Instrument reliability is a way of ensuring that any instrument used for measuring experimental variables gives the same results every time.
In the physical sciences, the term is self-explanatory, and it is a matter of making sure that every piece of hardware, from a mass spectrometer to a set of weighing scales, is properly calibrated.
As an example, a researcher will always test the instrument reliability of weighing scales with a set of calibration weights, ensuring that the results given are within an acceptable margin of error.
Some of the highly accurate balances can give false results if they are not placed upon a completely level surface, so this calibration process is the best way to avoid this.
In the non-physical sciences, the definition of an instrument is much broader, encompassing everything from a set of survey questions to an intelligence test. A survey to measure reading ability in children must produce reliable and consistent results if it is to be taken seriously.
Political opinion polls, on the other hand, are notorious for producing inaccurate results and delivering a near unworkable margin of error.
In the physical sciences, it is possible to isolate a measuring instrument from external factors, such as environmental conditions and temporal factors. In the social sciences, this is much more difficult, so any instrument must be tested with a reasonable range of reliability.
Any test of instrument reliability must test how stable the test is over time, ensuring that the same test performed upon the same individual gives exactly the same results.
The test-retest method is one way of ensuring that any instrument is stable over time.
Of course, there is no such thing as perfection and there will be always be some disparity and potential for regression, so statistical methods are used to determine whether the stability of the instrument is within acceptable limits.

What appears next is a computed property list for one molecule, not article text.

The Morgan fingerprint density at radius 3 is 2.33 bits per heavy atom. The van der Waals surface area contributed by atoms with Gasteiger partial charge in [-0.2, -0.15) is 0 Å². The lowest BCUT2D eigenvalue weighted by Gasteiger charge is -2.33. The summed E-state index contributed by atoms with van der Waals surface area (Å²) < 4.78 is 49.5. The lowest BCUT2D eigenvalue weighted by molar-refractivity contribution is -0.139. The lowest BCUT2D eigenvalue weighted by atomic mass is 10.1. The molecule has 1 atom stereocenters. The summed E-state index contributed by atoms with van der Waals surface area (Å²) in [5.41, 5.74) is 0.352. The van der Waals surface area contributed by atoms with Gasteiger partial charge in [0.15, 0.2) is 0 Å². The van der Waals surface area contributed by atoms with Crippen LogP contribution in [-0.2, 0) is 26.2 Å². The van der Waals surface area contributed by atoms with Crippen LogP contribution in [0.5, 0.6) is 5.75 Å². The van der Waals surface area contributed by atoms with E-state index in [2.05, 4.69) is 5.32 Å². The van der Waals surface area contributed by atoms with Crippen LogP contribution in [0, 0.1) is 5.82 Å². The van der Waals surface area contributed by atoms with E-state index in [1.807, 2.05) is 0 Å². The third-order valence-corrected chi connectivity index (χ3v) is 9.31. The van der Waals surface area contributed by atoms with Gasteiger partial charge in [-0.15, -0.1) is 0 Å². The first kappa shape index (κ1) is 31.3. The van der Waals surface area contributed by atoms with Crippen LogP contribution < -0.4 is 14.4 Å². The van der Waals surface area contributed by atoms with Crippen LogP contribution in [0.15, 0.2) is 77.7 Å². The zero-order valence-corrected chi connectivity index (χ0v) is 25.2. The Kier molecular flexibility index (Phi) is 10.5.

Testing equivalence involves ensuring that a test administered to two people, or similar tests administered at the same time give similar results.
Split-testing is one way of ensuring this, especially in tests or observations where the results are expected to change over time. In a school exam, for example, the same test upon the same subjects will generally result in better results the second time around, so testing stability is not practical.
Checking that two researchers observe similar results also falls within the remit of the test of equivalence.
The test of internal consistency involves ensuring that each part of the test generates similar results, and that each part of a test measures the correct construct.
For example, a test of IQ should measure IQ only, and every single question must also contribute. One way of doing this is with the variations upon the split-half tests, where the test is divided into two sections, which are checked against each other. The odd-even reliability is a similar method used to check internal consistency.
Physical sciences often use tests of internal consistency, and this is why sports drugs testers take two samples, each measured independently by different laboratories, to ensure that experimental or human error did not skew or influence the results.